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ing. Not long after this a thousand of the Athenians embarked in the vessels that were at Pegae (Pegae, it must be remembered, was now theirs), and sailed along the coast to Sicyon under the command of Pericles, son of Xanthippus. Landing in Sicyon and defeating the Sicyonians who engaged them, they immediately took with them the Achaeans, and sailing acrotheirs), and sailed along the coast to Sicyon under the command of Pericles, son of Xanthippus. Landing in Sicyon and defeating the Sicyonians who engaged them, they immediately took with them the Achaeans, and sailing across, marched against and laid siege to Oeniadae in Acarnania. Failing however to take it, they returned home.
Pharsalos (Greece) (search for this): book 1, chapter 111
Meanwhile Orestes, son of Echecratidas, the Thessalian king, being an exile from Thessaly, persuaded the Athenians to restore him. Taking with them the Boeotians and Phocians their allies, the Athenians marched to Pharsalus in Thessaly. They became masters of the country, though only in the immediate vicinity of the camp; beyond which they could not go for fear of the Thessalian cavalry. But they failed to take the city or to attain any of the other objects of their expedition, and returned home with Orestes without having effected anything. Not long after this a thousand of the Athenians embarked in the vessels that were at Pegae (Pegae, it must be remembered, was now
Acarnania (Greece) (search for this): book 1, chapter 111
mp; beyond which they could not go for fear of the Thessalian cavalry. But they failed to take the city or to attain any of the other objects of their expedition, and returned home with Orestes without having effected anything. Not long after this a thousand of the Athenians embarked in the vessels that were at Pegae (Pegae, it must be remembered, was now theirs), and sailed along the coast to Sicyon under the command of Pericles, son of Xanthippus. Landing in Sicyon and defeating the Sicyonians who engaged them, they immediately took with them the Achaeans, and sailing across, marched against and laid siege to Oeniadae in Acarnania. Failing however to take it, they returned home.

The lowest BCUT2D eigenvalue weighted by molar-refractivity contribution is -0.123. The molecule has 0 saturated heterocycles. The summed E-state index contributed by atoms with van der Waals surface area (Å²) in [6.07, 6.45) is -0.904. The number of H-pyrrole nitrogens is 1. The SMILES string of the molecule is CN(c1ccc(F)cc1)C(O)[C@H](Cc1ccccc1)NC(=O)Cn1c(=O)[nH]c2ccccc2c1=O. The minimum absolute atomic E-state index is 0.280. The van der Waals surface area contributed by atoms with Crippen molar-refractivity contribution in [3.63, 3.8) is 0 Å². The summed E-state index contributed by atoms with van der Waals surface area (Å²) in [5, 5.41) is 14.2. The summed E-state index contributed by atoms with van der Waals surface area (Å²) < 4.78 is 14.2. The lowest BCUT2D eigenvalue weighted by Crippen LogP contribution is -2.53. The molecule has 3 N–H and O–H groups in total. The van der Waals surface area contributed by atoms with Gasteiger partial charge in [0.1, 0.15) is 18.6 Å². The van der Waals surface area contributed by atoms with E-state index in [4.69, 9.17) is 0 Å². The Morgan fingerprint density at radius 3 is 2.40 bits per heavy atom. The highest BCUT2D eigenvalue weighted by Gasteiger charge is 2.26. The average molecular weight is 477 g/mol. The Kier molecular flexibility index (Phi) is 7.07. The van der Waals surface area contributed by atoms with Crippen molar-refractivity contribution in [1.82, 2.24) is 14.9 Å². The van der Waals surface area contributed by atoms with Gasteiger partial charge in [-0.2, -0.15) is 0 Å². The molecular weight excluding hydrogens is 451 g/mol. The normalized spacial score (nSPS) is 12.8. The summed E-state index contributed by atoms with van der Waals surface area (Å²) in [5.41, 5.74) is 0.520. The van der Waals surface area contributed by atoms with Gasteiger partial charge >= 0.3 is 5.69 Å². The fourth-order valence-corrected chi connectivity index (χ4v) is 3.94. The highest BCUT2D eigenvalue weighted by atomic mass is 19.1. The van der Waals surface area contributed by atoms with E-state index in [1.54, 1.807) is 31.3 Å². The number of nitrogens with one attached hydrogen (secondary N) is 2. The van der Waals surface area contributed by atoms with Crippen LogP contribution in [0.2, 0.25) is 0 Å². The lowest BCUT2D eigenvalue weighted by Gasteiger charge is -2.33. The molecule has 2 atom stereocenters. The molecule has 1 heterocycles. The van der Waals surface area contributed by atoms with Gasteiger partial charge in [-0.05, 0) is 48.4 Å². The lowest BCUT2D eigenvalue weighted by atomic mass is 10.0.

Thessaly (Greece) (search for this): book 1, chapter 111
Meanwhile Orestes, son of Echecratidas, the Thessalian king, being an exile from Thessaly, persuaded the Athenians to restore him. Taking with them the Boeotians and Phocians their allies, the Athenians marched to Pharsalus in Thessaly. They became masters of the country, though only in the immediate vicinity ofThessaly. They became masters of the country, though only in the immediate vicinity of the camp; beyond which they could not go for fear of the Thessalian cavalry. But they failed to take the city or to attain any of the other objects of their expedition, and returned home with Orestes without having effected anything. Not long after this a thousand of the Athenians embarked in the vessels that were at Pegae (Pegae, it must be remembered, was now